This is a brief note about how you can quickly start to debugging the MapReduce program you are working on.
The main idea is to launch the Hadoop’s job with the debugger enabled. We do this with some arguments added to the environment variable HADOOP_OPTS. We will not want to set these arguments permanent because every time you launch a program to be debugged it’s paused until a remote debugger is connected, thus we’ll create a very simple script to launch the job with these options.
IMPORTANT: this worked fine with the standalone configuration. I tested it with pseudo-distributed but I have issues placing breakpoints in the Map and Reduce classes.
Create bash script, you can place it in the same ../bin directory where ‘hadoop’ script sits. I named it ‘dhadoop’.
export HADOOP_OPTS=”-Xdebug -Xrunjdwp:transport=dt_socket, address=8001,server=y,suspend=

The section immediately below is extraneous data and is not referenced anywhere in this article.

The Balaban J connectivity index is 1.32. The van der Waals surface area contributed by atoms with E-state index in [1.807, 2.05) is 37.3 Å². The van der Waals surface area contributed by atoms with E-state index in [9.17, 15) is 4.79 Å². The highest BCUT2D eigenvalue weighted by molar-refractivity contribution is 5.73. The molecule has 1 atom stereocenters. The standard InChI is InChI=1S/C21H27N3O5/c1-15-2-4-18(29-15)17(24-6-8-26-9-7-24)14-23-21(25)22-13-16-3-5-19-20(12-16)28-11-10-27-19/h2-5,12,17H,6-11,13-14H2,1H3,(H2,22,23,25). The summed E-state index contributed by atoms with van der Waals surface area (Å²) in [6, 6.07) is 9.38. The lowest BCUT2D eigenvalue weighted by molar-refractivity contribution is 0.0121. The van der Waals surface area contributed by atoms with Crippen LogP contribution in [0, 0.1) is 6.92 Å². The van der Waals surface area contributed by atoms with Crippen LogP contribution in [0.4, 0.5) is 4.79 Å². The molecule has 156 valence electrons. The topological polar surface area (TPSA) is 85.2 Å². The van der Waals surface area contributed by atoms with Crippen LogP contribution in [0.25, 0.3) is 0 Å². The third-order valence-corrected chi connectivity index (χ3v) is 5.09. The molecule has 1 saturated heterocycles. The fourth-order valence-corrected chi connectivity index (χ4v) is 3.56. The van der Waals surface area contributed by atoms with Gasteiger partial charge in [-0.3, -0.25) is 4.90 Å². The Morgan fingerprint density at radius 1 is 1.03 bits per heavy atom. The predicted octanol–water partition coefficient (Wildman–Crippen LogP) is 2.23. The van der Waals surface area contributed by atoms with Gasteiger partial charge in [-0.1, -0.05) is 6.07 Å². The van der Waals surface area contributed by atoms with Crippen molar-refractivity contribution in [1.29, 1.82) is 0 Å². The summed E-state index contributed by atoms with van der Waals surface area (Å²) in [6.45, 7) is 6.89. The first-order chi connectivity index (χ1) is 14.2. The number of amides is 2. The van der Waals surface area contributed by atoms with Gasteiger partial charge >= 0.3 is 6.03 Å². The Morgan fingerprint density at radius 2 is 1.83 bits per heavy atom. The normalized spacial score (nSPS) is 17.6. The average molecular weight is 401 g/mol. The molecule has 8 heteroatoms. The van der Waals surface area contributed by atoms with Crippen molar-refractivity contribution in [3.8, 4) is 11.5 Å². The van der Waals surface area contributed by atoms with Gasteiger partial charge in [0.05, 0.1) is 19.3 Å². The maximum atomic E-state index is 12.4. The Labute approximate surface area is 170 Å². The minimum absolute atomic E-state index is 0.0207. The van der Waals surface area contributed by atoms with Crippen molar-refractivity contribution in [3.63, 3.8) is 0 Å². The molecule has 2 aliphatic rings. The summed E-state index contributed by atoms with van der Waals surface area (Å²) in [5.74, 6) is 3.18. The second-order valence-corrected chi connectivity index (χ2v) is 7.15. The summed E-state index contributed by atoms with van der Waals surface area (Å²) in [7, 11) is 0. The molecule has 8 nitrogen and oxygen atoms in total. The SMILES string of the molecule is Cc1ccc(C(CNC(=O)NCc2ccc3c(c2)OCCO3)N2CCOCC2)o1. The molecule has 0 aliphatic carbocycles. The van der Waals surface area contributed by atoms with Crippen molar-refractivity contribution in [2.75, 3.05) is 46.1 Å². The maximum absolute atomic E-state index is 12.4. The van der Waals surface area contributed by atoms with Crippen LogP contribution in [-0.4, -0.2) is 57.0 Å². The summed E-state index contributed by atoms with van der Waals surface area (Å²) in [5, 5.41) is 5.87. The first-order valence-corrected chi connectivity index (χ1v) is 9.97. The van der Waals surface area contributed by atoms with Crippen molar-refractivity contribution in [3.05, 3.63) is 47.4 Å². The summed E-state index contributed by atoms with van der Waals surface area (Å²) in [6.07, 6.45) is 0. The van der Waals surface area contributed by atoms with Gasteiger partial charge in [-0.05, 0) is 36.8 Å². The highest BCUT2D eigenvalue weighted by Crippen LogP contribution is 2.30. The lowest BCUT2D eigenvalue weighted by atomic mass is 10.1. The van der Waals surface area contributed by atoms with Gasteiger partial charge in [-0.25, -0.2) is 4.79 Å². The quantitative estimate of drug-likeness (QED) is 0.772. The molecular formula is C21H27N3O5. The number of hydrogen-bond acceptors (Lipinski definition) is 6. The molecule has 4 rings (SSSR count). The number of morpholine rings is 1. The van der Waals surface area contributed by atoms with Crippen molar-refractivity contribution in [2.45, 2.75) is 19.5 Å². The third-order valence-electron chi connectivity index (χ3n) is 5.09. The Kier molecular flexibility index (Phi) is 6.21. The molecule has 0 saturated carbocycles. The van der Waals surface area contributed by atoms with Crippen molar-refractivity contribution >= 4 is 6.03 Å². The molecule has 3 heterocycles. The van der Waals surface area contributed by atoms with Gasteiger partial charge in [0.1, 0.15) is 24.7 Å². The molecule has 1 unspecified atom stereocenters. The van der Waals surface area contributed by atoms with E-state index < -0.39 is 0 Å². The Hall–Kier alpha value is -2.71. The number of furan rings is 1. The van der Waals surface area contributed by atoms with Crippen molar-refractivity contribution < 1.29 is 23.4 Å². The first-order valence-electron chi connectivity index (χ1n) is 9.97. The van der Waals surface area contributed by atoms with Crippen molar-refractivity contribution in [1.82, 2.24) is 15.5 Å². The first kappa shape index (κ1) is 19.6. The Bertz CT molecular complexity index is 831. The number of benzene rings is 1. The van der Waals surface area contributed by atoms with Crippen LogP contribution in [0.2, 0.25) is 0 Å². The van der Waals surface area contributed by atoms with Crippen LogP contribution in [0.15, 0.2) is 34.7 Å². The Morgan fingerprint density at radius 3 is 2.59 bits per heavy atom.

echo hadoop “$@”
In this case, I am using port 8001, but you can set the value you want. Just remember it to connect later =). Don’t forget to change permissions so you can execute the script. ‘chmod +x dhadoop’ will do the trick.
So, now whenever I want to debug a program, I just use ‘dhadoop jar <JAR_FILE> <params>’ to launch the program. I will get a message like this:
Listening for transport dt_socket at address: 8001
It’s waiting for the debugger to connect. Go to your Eclipse IDE and start a remote debugger. This is how to create it:
Go to the Debug Configurations and create a new Remote Java Application configuration.
Set Host: localhost ; and Port: 8001 (or the value you set in the startup script). That’s it!
NOTE: It is very important to be sure that you are running the job with the latest build of your source code. If not, you may have differences in the lines the debugger stops when you put a breakpoint. Remember that the source code you are editing in Eclipse is not automatically deployed, so if you change the source code, build again and use the latest jar to launch your job for debug.
Hope you find this useful.by